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Senate rejects bill to allow parties replace dead legislators

The Senate has rejected a bill seeking an amendment to the Electoral Act 2022 to allow political parties to replace a validly elected state or…

The Senate has rejected a bill seeking an amendment to the Electoral Act 2022 to allow political parties to replace a validly elected state or federal lawmaker if he/she dies or resigns without the conduct of a fresh election.

The proposed amendment, sponsored by Senator Sunday Karimi (APC, Kogi), was rejected by senators when it was scheduled for a second reading during yesterday’s plenary.

Karimi had proposed an amendment to Section 34 of the Electoral Act by inserting a new section 43B.

Karimi, in his lead debate, argued that the votes cast during an election belonged to the political parties and they should be allowed to nominate a replacement should a vacancy occur in any legislative house.

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But many senators, who contributed to the debate, spoke against the amendment. They said if a political party was allowed to nominate a replacement for a dead or resigned lawmaker without conducting a fresh election, such a replacement may be rejected by the constituents.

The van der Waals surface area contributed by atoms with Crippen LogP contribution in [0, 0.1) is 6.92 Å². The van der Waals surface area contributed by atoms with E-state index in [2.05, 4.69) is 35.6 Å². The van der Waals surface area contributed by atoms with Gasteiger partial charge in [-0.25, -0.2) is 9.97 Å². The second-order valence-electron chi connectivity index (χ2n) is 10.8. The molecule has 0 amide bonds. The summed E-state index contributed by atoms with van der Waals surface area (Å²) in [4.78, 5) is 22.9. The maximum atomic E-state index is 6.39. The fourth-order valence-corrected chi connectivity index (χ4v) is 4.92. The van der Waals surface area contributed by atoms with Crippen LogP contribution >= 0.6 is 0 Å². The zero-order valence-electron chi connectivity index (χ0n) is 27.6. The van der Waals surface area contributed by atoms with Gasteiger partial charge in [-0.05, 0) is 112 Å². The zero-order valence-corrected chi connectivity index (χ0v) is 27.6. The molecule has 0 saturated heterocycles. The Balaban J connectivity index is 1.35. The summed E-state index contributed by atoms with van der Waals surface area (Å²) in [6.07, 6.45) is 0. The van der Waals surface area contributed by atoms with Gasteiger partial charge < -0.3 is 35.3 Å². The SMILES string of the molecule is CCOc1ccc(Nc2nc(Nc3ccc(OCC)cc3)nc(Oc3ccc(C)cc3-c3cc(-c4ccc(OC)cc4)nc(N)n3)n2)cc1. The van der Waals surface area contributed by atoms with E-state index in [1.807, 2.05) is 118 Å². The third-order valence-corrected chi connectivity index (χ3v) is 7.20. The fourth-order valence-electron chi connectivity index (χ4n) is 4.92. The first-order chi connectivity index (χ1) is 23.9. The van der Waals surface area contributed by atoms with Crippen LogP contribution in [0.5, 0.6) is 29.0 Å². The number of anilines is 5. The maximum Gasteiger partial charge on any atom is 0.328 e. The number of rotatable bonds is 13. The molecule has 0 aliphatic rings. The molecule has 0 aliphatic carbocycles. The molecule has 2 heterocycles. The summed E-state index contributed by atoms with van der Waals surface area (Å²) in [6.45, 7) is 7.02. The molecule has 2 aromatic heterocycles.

Senate President Godswill Akpabio, in his remark, also faulted the proposed amendment.

He said, “We have more than 20 political parties contesting in an election and if someone dies or resigns and we pick another person who was second in the primary, how are we sure that the person will be accepted by the electorate?

“The votes were for the person who died. It is the final election that sends someone to the parliament, not the primary.”

At this point, Akpabio asked the sponsor to withdraw the bill but Senator Karimi insisted that the bill should be allowed to pass second reading, saying that he has confidence that it will scale through.

Karimi’s insistence forced the Senate President to put the proposed amendment to a voice vote.

The bill was thereafter rejected by senators with a resounding nay.

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